That last quarter mile flat out hurt.  I could hear friends cheering as I neared the finish line and watched as the clock changed from the 1:46s into 1:47 range.  Losing that last minute evaporated what oomph I had left, but luckily I was almost there.  The picture of me at the end shows just how bad I felt.
Hey, feet are off the ground!
Once I caught my breath and thought about my finish time, 1:47ish, I was pretty pleased.  That was a big change from last year's 2:21, and even if this year's conditions were worlds better (in fact, pretty much perfect), that's still a big improvement.  But then I remembered that my wave actually left 12 minutes into the race, so my time was actually 1:35.04.  A 46 minute PR. 
Post-race with Robin
Unfortunately, Wade finished about 7 minutes ahead of me and so remains my nemesis.  The first time I go publically gunning for someone, and I go down in flames.  On the other hand, since he does better every time I'm there, I think I probably deserve some kind of coaching fee (although it could be argued I get that in rides and bike mechanic services).  Maybe I have a future in motivation. 

Even with my crushing defeat, I have to count the day a success.  I had my butt thoroughly kicked by this race last year.  This year, my calves and quads are threatening to secede, but my ego is much happier.  That's a trade-off I'll take any day...but especially on Pere Marquette day.


Time: 1:35:04
Overall: 405/532
Age group: 26/38


  1. Congrats on a HUGE PR Kate! Nice race report too (as usual).

  2. That is such a huge PR! You are something! And thanks for the link for AIS. I am so ignorant of some of those. I had to ask you what DFL was but now I know! THat is what i'll be in my triathlon!
    You just keep doing those amazing races! You never quit! I am so tired from ordinary things and you're out there being super but with a grip on reality! Love it.

  3. I have officially achieved one of my life's goals by becoming a nemesis. (If you get another, you would have nemeses.)

    Castlewood in 9 weeks. The re-match is ON!

  4. Holy crap! 46 minutes?! You rock Kate!

  5. Way to PR! Definitely a believer in theories related to winning just for getting to the starting line and over the finish line! Love it!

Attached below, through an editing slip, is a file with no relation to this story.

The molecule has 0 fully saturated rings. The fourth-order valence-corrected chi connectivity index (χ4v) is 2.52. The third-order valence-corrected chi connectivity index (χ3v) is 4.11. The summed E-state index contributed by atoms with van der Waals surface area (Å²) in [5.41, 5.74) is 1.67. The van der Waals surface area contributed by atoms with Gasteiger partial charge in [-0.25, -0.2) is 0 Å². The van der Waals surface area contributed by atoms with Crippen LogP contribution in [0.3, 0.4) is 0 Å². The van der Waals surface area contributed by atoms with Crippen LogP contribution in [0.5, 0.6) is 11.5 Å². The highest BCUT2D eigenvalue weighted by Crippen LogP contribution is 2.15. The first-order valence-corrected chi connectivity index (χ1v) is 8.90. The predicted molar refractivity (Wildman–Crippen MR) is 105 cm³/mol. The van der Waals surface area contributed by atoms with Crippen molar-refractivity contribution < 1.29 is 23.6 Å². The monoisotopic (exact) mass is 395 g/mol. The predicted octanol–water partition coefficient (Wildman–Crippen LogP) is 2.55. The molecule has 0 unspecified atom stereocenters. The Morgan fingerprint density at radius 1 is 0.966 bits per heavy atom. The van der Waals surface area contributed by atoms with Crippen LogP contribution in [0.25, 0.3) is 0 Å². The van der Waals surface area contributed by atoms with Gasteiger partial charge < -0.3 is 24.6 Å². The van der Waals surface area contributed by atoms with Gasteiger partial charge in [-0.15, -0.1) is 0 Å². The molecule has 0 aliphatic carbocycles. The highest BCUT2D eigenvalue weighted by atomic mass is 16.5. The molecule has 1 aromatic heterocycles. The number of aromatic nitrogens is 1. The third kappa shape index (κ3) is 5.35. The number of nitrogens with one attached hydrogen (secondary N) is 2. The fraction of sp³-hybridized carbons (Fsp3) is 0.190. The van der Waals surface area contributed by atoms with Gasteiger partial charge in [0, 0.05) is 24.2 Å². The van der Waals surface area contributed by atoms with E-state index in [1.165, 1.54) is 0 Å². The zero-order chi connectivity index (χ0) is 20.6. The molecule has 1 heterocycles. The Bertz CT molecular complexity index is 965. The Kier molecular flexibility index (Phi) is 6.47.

6. A 45 minute PR is fantastic, SK! Just think, if you can knock off another 45 next year, you could earn some big prize money!! :)

    Of course, I love all the smiling pictures and I have to agree that that yellow vest was a must-do, no matter what conditions! I'd maybe even drive through a snowstorm and have frozen hair flap in my face for that one.

    Nicely done. I just can't wait to see what adventures 2012 has in store for you, you constantly are living a very exciting - and FUN - life! :)

  7. That race sounds fantastic! I'd love to do it someday (no compasses, right?)! And a huge PR for you--the training is definitely paying off. You'll get your Nemesis next time.

  8. Huge, massive PR, Kate! Way to go!! And I predict Wade will go down one of these days if you keep this up. Congrats!

  9. $1,000 to carry you up the hill? $1,000 for a massage? Must have been quite the year end bonus!

  10. Great run and awesome report as well! Congratulations, really super! It looks really cold. I'm good in cold but South African cold is not as bad as your's.

  11. Awesome recap. Congratulations on a huge PR. I couldn't wait to see how this year measured up to last for you. You really capture the feeling of the race.

    All the best,


  12. I noticed the tags you have at the bottom of the report. "Hills Suck" What happened to "Hills are your friend?" haha

  13. Ah! Looks so fun! I have never done a trail race- of any sort- but maybe I'm overdue. Looks like you should get that coaching fee!! :)

    The vests are a nice alternative to the typical race shirt.

    Great job with the PR!

  14. You kicked some serious ASS! NICE JOB! 46 minutes?!? Fantastic :)

  15. I completely enjoyed your report of the race, read every word. But I completely UNDERSTOOD the race after you mentioned the vest.

  16. 46 minutes! that is more than redemption!!! wow congrats to you Super Kate!!!! Hills suck..indeed but hills brought us both a PR this weekend...You are Queen of the hills! That makes me Princess of the Hills!!!

  17. ah yes I did notice...but was not sure...thought maybe he was the one who took the pics of you at the end....
    sorry....I could come over for dinner and have a chat with him...:)

  18. Congratulations! That course seems really hard. Nice job!!